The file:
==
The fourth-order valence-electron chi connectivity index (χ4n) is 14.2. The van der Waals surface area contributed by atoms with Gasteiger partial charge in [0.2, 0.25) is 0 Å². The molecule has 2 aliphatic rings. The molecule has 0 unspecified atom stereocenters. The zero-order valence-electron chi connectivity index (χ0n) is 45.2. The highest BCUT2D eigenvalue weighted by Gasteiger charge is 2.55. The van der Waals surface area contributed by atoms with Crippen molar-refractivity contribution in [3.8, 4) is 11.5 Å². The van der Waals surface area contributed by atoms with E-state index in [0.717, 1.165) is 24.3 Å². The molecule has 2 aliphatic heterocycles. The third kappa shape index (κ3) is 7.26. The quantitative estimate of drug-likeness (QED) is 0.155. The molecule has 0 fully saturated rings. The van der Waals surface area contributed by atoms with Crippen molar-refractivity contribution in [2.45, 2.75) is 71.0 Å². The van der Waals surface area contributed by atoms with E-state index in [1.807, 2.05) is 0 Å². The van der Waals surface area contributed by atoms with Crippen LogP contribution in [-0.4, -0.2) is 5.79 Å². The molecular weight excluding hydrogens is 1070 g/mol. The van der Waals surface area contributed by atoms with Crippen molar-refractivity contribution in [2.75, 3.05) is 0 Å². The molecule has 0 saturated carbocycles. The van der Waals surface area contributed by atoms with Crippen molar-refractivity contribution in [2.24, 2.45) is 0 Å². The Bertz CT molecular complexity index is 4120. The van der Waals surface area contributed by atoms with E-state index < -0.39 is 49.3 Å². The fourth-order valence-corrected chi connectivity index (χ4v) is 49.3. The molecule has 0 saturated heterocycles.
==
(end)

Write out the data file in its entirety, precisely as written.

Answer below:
The fourth-order valence-electron chi connectivity index (χ4n) is 14.2. The van der Waals surface area contributed by atoms with Gasteiger partial charge in [0.2, 0.25) is 0 Å². The molecule has 2 aliphatic rings. The molecule has 0 unspecified atom stereocenters. The zero-order valence-electron chi connectivity index (χ0n) is 45.2. The highest BCUT2D eigenvalue weighted by Gasteiger charge is 2.55. The van der Waals surface area contributed by atoms with Crippen molar-refractivity contribution in [3.8, 4) is 11.5 Å². The van der Waals surface area contributed by atoms with E-state index in [0.717, 1.165) is 24.3 Å². The molecule has 2 aliphatic heterocycles. The third kappa shape index (κ3) is 7.26. The quantitative estimate of drug-likeness (QED) is 0.155. The molecule has 0 fully saturated rings. The van der Waals surface area contributed by atoms with Crippen molar-refractivity contribution in [2.45, 2.75) is 71.0 Å². The van der Waals surface area contributed by atoms with E-state index in [1.807, 2.05) is 0 Å². The van der Waals surface area contributed by atoms with Crippen LogP contribution in [-0.4, -0.2) is 5.79 Å². The molecular weight excluding hydrogens is 1070 g/mol. The van der Waals surface area contributed by atoms with Crippen molar-refractivity contribution in [2.75, 3.05) is 0 Å². The molecule has 0 saturated carbocycles. The van der Waals surface area contributed by atoms with Crippen molar-refractivity contribution in [2.24, 2.45) is 0 Å². The Bertz CT molecular complexity index is 4120. The van der Waals surface area contributed by atoms with E-state index < -0.39 is 49.3 Å². The fourth-order valence-corrected chi connectivity index (χ4v) is 49.3. The molecule has 0 saturated heterocycles.